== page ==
Such act imposes a tax upon a “Retail Sale”, or a “Sale at Retail”; and these terms are defined by Sec. 1, Subdiv. (c) of the act as being sales “to a consumer * * * for any purpose, other than for processing or for resale * * *.”

No merchandise involved here was sold for “processing” or resale.

Subdivision (e) of the same section defines a “Retailer” as a “person engaged in the business of selling tangible goods, wares, or merchandise at retail”. The provisions of Chapter 249 do not apply to “The gross receipts from sales of tangible personal property which this State is prohibited from taxing under the Constitution or laws of the United States or under the Constitution of this State.” Subdiv. (a), Sec. 3.

Under the provisions of Subdiv. (1) of Sec. 11 of the Act, “It shall be unlawful for any person to engage in * * * business as a retailer * * * unless a permit * * * shall have been issued to him * * *. Every person desiring to engage in * * * business as a retailer * * * shall file with the Commissioner an application for a permit * * *.”

The plaintiff applied to the Commissioner for such a permit, and it was issued as prescribed by Subdiv. (3) of this section.

It is the duty of the retailer to “make out a return for the preceding quarterly period in such form and manner as may be prescribed by the Commissioner, showing the gross receipts of the retailer, the amount of the tax for the period covered by such return, and such further information as the Commissioner may require to enable him correctly to compute and collect the tax herein levied; * * *.” Subdiv. (1), Sec. 9 of the Act.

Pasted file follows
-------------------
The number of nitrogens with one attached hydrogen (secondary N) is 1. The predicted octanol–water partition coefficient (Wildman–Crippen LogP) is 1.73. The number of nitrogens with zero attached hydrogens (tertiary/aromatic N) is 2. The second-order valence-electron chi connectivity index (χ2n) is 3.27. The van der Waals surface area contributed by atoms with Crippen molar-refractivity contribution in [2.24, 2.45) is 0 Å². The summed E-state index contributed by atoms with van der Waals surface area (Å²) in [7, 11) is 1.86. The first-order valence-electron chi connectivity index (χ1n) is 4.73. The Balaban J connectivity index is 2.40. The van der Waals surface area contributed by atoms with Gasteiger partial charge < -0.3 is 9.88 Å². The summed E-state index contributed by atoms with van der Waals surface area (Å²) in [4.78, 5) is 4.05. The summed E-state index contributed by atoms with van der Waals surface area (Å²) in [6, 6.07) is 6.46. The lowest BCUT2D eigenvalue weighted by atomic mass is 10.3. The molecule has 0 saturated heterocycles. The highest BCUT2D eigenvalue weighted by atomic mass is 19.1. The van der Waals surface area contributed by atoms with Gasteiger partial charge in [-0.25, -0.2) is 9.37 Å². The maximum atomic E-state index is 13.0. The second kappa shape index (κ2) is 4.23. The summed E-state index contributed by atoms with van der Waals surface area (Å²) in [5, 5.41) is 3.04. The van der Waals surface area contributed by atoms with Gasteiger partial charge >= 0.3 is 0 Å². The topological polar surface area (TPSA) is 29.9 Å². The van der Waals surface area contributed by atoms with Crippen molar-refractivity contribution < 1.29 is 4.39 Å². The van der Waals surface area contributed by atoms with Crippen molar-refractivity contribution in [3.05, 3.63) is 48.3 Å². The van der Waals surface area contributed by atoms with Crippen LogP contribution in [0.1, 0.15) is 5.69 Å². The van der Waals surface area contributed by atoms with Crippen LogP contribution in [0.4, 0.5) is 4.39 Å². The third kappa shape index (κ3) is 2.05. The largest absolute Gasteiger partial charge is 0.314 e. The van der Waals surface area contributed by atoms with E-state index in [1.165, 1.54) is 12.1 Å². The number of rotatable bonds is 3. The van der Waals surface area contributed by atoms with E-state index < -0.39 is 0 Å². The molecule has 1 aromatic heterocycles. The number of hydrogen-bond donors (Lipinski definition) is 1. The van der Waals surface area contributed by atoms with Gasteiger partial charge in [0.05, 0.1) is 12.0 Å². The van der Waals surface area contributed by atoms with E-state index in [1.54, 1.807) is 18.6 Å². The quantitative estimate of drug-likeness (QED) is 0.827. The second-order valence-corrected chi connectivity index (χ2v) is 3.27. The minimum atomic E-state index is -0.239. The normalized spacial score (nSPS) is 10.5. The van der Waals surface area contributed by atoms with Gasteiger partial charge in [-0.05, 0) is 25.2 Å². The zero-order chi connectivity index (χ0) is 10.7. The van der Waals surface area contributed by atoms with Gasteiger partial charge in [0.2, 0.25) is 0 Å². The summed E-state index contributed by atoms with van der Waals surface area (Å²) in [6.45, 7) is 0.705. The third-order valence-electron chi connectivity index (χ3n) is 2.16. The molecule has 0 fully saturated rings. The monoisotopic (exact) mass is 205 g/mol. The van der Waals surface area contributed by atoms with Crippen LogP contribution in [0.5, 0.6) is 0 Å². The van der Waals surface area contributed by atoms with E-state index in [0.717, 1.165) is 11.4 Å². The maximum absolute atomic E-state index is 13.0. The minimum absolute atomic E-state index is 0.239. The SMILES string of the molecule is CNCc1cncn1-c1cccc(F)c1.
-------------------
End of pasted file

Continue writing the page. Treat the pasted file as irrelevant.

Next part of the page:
The plaintiff made and filed eleven quarterly statements, covering the period from June 30, 1935, to December 31, 1937; but remitted no tax, claiming the property sold was exempt on the ground stated in Sec. 3, Subdiv. (a).

On April 8, 1938, for the first time, the sales tax division sent to the plaintiff notices of assessment for quarters, beginning with the quarter ending June 30, 1935, and down to and including the quarter ending December 31, 1937, the total assessment being $5,105.42; and required the plaintiff to remit “plus penalty prescribed by law.”

The plaintiff immediately applied for a hearing before the Commissioner to determine the claim of exemption because of interstate commerce. On May 26, 1938, the Commissioner decided the plaintiff was liable for this tax with penalty. The plaintiff appealed to the district court, and on September 21, 1939, judgment was entered against the plaintiff in the sum of $5,105.42, together with statutory penalties amounting to $1,702.36. From this judgment, and the whole thereof, the plaintiff has appealed.

Plaintiff urges two main propositions: First, that the business transacted in this state was interstate commerce, the imposition of the sales tax is a tax on interstate commerce, contravening Article I, Sec. 8, Subdiv. 3 of the Constitution of the United States, and therefore the exemption cited is applicable. Second, as a subsidiary proposition, plaintiff urges that even if it be held liable for the sales tax, it is not liable for the penalty imposed under the facts in this case.